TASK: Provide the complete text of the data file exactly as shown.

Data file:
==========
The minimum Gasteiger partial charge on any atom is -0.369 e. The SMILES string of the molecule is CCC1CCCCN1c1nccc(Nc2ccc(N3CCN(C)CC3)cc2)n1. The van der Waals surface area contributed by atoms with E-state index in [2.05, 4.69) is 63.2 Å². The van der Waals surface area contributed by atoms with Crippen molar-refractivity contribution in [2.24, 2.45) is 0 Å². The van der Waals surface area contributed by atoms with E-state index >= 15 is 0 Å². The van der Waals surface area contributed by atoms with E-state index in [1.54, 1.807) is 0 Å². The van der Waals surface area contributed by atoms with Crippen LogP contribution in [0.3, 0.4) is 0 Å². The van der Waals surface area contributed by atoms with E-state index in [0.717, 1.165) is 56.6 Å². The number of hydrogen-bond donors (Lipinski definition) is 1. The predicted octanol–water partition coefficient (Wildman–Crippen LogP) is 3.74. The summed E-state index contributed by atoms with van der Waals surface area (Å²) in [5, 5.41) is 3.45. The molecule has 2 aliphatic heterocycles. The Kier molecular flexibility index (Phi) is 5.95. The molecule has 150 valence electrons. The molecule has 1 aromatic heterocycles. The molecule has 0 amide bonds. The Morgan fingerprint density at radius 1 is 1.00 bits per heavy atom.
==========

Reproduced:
The minimum Gasteiger partial charge on any atom is -0.369 e. The SMILES string of the molecule is CCC1CCCCN1c1nccc(Nc2ccc(N3CCN(C)CC3)cc2)n1. The van der Waals surface area contributed by atoms with E-state index in [2.05, 4.69) is 63.2 Å². The van der Waals surface area contributed by atoms with Crippen molar-refractivity contribution in [2.24, 2.45) is 0 Å². The van der Waals surface area contributed by atoms with E-state index >= 15 is 0 Å². The van der Waals surface area contributed by atoms with E-state index in [1.54, 1.807) is 0 Å². The van der Waals surface area contributed by atoms with Crippen LogP contribution in [0.3, 0.4) is 0 Å². The van der Waals surface area contributed by atoms with E-state index in [0.717, 1.165) is 56.6 Å². The number of hydrogen-bond donors (Lipinski definition) is 1. The predicted octanol–water partition coefficient (Wildman–Crippen LogP) is 3.74. The summed E-state index contributed by atoms with van der Waals surface area (Å²) in [5, 5.41) is 3.45. The molecule has 2 aliphatic heterocycles. The Kier molecular flexibility index (Phi) is 5.95. The molecule has 150 valence electrons. The molecule has 1 aromatic heterocycles. The molecule has 0 amide bonds. The Morgan fingerprint density at radius 1 is 1.00 bits per heavy atom.